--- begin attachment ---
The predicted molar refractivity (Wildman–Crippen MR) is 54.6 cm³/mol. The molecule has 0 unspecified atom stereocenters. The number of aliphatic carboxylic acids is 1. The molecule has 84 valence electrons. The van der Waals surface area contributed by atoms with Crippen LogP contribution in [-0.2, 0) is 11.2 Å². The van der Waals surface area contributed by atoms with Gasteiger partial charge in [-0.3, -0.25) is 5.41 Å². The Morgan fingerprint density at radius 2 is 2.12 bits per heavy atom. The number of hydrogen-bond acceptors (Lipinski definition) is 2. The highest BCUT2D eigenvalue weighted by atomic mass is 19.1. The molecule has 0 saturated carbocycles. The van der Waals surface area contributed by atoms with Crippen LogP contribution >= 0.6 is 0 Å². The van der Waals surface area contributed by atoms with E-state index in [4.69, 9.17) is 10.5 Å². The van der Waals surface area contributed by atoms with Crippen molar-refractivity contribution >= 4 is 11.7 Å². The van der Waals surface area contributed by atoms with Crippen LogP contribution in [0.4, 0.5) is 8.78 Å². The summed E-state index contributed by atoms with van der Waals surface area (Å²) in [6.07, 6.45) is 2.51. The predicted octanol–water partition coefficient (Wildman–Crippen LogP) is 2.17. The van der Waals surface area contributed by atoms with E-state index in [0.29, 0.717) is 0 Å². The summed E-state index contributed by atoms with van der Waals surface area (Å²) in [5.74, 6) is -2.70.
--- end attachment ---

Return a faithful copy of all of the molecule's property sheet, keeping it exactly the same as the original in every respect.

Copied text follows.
The predicted molar refractivity (Wildman–Crippen MR) is 54.6 cm³/mol. The molecule has 0 unspecified atom stereocenters. The number of aliphatic carboxylic acids is 1. The molecule has 84 valence electrons. The van der Waals surface area contributed by atoms with Crippen LogP contribution in [-0.2, 0) is 11.2 Å². The van der Waals surface area contributed by atoms with Gasteiger partial charge in [-0.3, -0.25) is 5.41 Å². The Morgan fingerprint density at radius 2 is 2.12 bits per heavy atom. The number of hydrogen-bond acceptors (Lipinski definition) is 2. The highest BCUT2D eigenvalue weighted by atomic mass is 19.1. The molecule has 0 saturated carbocycles. The van der Waals surface area contributed by atoms with Crippen LogP contribution >= 0.6 is 0 Å². The van der Waals surface area contributed by atoms with E-state index in [4.69, 9.17) is 10.5 Å². The van der Waals surface area contributed by atoms with Crippen molar-refractivity contribution >= 4 is 11.7 Å². The van der Waals surface area contributed by atoms with Crippen LogP contribution in [0.4, 0.5) is 8.78 Å². The summed E-state index contributed by atoms with van der Waals surface area (Å²) in [6.07, 6.45) is 2.51. The predicted octanol–water partition coefficient (Wildman–Crippen LogP) is 2.17. The van der Waals surface area contributed by atoms with E-state index in [0.29, 0.717) is 0 Å². The summed E-state index contributed by atoms with van der Waals surface area (Å²) in [5.74, 6) is -2.70.